Helping Students Ask Better Questions

By on January 6, 2015

The warmth underneath my collar started to increase.  I could feel the heat rising like lifting the hood on an overworked idle car.  If there were a mirror in front of me, all I would have seen is a gush of red overtaking  my face.  As I listened to my students, all I heard was, “What happened after...?”, “Which is true...?”, and "When did...?”  I wanted to scream, but I didn't.  Instead, I asked myself, Why are they only asking lower level questions? I took the blame and adjusted.

These were my feelings during a recent 9th grade English socratic seminar.  My kids are great! They work hard, they are engaged, they do what I ask, but I had failed them. I had failed to prepare them to ask higher level critical questions. So now what? I decided to try to change the way they think about learning.

  1. Introduce Higher-Level Thinking Words (e.g., Bloom, Costa, or Webb)
    • I thought it was important for kids to understand a bit of background before I threw a list of words at them. In about 10 minutes, I was able to provide some important context.
      • First, introduce the the person (I decided to introduce Benjamin Bloom).
      • Second, explain how this person's ideas have been used in education.
      • Third, examine with your students the levels or domains that are used to categorize words.
      • Fourth, explain how higher-level thinking strengthens and enhancing learning. 
  2. Use A Topic to Show Higher-Level Thinking
    • I communicated to my students that during academic discussions like Socratic seminar I expect them to ask high-level questions so that everyone in the discussion can experience deeper thinking.
    • I took a topic/subject and started with recall and identification questions. I have a Higher-Level Thinking word wall in my classroom. The words are not scrambled, they are categorized into levels/domains. This makes it easy for students to see how the thinking becomes deeper as they move through the levels. I held up one word at a time as I asked a question. I modeled a few questions for each level/domain, holding the word in my hand for my students to see. Since my questions focused on a single topic, my students could clearly see how each level required deeper thinking.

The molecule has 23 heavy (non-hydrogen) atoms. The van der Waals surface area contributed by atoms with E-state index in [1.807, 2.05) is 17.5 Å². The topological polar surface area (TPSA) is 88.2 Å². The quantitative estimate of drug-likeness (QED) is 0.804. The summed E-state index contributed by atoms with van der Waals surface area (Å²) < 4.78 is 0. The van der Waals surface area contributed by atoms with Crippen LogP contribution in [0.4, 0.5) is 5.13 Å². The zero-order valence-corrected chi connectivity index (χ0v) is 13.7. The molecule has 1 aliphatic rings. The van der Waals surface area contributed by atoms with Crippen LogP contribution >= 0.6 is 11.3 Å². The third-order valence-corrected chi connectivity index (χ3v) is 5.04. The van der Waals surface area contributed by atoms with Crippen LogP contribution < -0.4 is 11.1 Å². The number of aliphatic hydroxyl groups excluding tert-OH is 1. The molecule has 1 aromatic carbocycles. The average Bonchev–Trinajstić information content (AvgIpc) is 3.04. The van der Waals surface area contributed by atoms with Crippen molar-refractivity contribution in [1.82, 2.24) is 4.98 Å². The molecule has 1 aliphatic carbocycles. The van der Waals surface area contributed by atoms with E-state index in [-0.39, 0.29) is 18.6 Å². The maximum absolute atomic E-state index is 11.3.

• To further support my students, I created a higher-level thinking table that includes a category name, definition, sample verbs, and question stems.

This table provides verbs and question stems for Bloom's domains. If necessary, you can modify the information in this table for Costa's levels or Webb's Depth of Knowledge (DOK).

Category Definition Verbs Question Stems
Knowledge Remember previously learned information.

arranges, defines, describes identifies knows, labels, lists, matches, names, outlines, recalls, recognizes, reproduces, selects, states

What happened so far?

Can you name the...?

Find the meaning of...?

Who was it that?

Comprehension Demonstrate an understanding of the facts. distinguishes, estimates, explains, extends, generalizes, gives an example, infers, interprets, paraphrases, predicts, rewrites, summarizes, translates

What do you think...?

What is the main idea?

What is the difference between __ and __?